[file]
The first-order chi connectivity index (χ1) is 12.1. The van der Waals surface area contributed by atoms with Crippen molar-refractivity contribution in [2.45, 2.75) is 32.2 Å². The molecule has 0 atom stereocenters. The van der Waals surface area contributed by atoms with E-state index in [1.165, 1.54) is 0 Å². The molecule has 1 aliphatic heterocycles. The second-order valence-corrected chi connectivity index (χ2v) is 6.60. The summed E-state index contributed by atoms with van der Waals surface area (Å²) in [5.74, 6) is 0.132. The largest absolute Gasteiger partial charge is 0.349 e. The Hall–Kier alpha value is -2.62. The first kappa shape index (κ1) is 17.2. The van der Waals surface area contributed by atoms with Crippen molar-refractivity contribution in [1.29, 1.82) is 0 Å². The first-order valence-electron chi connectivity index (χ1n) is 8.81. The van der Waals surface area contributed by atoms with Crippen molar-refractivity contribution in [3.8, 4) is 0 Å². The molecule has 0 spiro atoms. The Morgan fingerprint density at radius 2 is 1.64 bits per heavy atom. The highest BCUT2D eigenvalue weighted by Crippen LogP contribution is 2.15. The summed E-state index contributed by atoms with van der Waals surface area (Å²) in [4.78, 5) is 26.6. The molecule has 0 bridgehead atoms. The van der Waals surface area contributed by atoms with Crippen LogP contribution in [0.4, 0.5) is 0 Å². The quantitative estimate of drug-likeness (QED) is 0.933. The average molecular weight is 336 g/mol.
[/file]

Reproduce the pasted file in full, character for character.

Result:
The first-order chi connectivity index (χ1) is 12.1. The van der Waals surface area contributed by atoms with Crippen molar-refractivity contribution in [2.45, 2.75) is 32.2 Å². The molecule has 0 atom stereocenters. The van der Waals surface area contributed by atoms with E-state index in [1.165, 1.54) is 0 Å². The molecule has 1 aliphatic heterocycles. The second-order valence-corrected chi connectivity index (χ2v) is 6.60. The summed E-state index contributed by atoms with van der Waals surface area (Å²) in [5.74, 6) is 0.132. The largest absolute Gasteiger partial charge is 0.349 e. The Hall–Kier alpha value is -2.62. The first kappa shape index (κ1) is 17.2. The van der Waals surface area contributed by atoms with Crippen molar-refractivity contribution in [1.29, 1.82) is 0 Å². The first-order valence-electron chi connectivity index (χ1n) is 8.81. The van der Waals surface area contributed by atoms with Crippen molar-refractivity contribution in [3.8, 4) is 0 Å². The molecule has 0 spiro atoms. The Morgan fingerprint density at radius 2 is 1.64 bits per heavy atom. The highest BCUT2D eigenvalue weighted by Crippen LogP contribution is 2.15. The summed E-state index contributed by atoms with van der Waals surface area (Å²) in [4.78, 5) is 26.6. The molecule has 0 bridgehead atoms. The van der Waals surface area contributed by atoms with Crippen LogP contribution in [0.4, 0.5) is 0 Å². The quantitative estimate of drug-likeness (QED) is 0.933. The average molecular weight is 336 g/mol.